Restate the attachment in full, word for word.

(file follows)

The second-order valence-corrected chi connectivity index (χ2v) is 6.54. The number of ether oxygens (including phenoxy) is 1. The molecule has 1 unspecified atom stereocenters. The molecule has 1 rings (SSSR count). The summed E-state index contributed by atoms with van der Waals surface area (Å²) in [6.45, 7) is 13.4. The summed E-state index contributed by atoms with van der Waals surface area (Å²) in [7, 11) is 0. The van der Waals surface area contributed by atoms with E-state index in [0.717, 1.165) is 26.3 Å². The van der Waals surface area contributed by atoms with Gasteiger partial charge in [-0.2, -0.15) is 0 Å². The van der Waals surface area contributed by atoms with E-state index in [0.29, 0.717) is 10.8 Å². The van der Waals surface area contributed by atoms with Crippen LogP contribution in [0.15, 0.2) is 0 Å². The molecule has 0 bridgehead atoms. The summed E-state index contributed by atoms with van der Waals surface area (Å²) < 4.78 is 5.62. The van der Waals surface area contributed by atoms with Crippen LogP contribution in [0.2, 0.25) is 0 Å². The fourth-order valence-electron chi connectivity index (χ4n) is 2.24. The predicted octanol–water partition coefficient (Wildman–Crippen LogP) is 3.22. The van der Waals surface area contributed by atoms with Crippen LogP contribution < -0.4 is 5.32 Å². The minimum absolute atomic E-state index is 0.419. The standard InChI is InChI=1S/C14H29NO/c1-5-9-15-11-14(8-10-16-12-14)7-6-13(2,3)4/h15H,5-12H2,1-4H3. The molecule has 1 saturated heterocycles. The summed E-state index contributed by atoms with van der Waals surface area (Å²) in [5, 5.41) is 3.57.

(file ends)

The second-order valence-corrected chi connectivity index (χ2v) is 6.54. The number of ether oxygens (including phenoxy) is 1. The molecule has 1 unspecified atom stereocenters. The molecule has 1 rings (SSSR count). The summed E-state index contributed by atoms with van der Waals surface area (Å²) in [6.45, 7) is 13.4. The summed E-state index contributed by atoms with van der Waals surface area (Å²) in [7, 11) is 0. The van der Waals surface area contributed by atoms with E-state index in [0.717, 1.165) is 26.3 Å². The van der Waals surface area contributed by atoms with Gasteiger partial charge in [-0.2, -0.15) is 0 Å². The van der Waals surface area contributed by atoms with E-state index in [0.29, 0.717) is 10.8 Å². The van der Waals surface area contributed by atoms with Crippen LogP contribution in [0.15, 0.2) is 0 Å². The molecule has 0 bridgehead atoms. The summed E-state index contributed by atoms with van der Waals surface area (Å²) < 4.78 is 5.62. The van der Waals surface area contributed by atoms with Crippen LogP contribution in [0.2, 0.25) is 0 Å². The fourth-order valence-electron chi connectivity index (χ4n) is 2.24. The predicted octanol–water partition coefficient (Wildman–Crippen LogP) is 3.22. The van der Waals surface area contributed by atoms with Crippen LogP contribution < -0.4 is 5.32 Å². The minimum absolute atomic E-state index is 0.419. The standard InChI is InChI=1S/C14H29NO/c1-5-9-15-11-14(8-10-16-12-14)7-6-13(2,3)4/h15H,5-12H2,1-4H3. The molecule has 1 saturated heterocycles. The summed E-state index contributed by atoms with van der Waals surface area (Å²) in [5, 5.41) is 3.57.